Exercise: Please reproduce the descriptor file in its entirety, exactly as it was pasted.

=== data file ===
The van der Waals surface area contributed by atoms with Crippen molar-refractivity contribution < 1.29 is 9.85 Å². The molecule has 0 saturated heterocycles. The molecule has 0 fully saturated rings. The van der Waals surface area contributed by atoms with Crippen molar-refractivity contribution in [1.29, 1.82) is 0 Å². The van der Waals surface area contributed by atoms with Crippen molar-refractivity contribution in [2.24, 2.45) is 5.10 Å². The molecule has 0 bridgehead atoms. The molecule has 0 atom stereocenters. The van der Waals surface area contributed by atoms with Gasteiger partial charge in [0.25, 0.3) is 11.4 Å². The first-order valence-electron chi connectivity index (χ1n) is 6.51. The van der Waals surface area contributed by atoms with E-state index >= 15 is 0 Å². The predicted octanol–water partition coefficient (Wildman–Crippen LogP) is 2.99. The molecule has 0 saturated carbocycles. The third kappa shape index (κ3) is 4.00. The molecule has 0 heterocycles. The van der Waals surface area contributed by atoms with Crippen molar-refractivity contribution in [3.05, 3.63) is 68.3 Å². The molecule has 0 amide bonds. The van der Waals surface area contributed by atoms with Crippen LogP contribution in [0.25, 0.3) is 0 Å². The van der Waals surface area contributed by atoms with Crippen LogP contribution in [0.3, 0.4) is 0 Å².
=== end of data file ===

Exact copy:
The van der Waals surface area contributed by atoms with Crippen molar-refractivity contribution < 1.29 is 9.85 Å². The molecule has 0 saturated heterocycles. The molecule has 0 fully saturated rings. The van der Waals surface area contributed by atoms with Crippen molar-refractivity contribution in [1.29, 1.82) is 0 Å². The van der Waals surface area contributed by atoms with Crippen molar-refractivity contribution in [2.24, 2.45) is 5.10 Å². The molecule has 0 bridgehead atoms. The molecule has 0 atom stereocenters. The van der Waals surface area contributed by atoms with Gasteiger partial charge in [0.25, 0.3) is 11.4 Å². The first-order valence-electron chi connectivity index (χ1n) is 6.51. The van der Waals surface area contributed by atoms with E-state index >= 15 is 0 Å². The predicted octanol–water partition coefficient (Wildman–Crippen LogP) is 2.99. The molecule has 0 saturated carbocycles. The third kappa shape index (κ3) is 4.00. The molecule has 0 heterocycles. The van der Waals surface area contributed by atoms with Crippen molar-refractivity contribution in [3.05, 3.63) is 68.3 Å². The molecule has 0 amide bonds. The van der Waals surface area contributed by atoms with Crippen LogP contribution in [0.25, 0.3) is 0 Å². The van der Waals surface area contributed by atoms with Crippen LogP contribution in [0.3, 0.4) is 0 Å².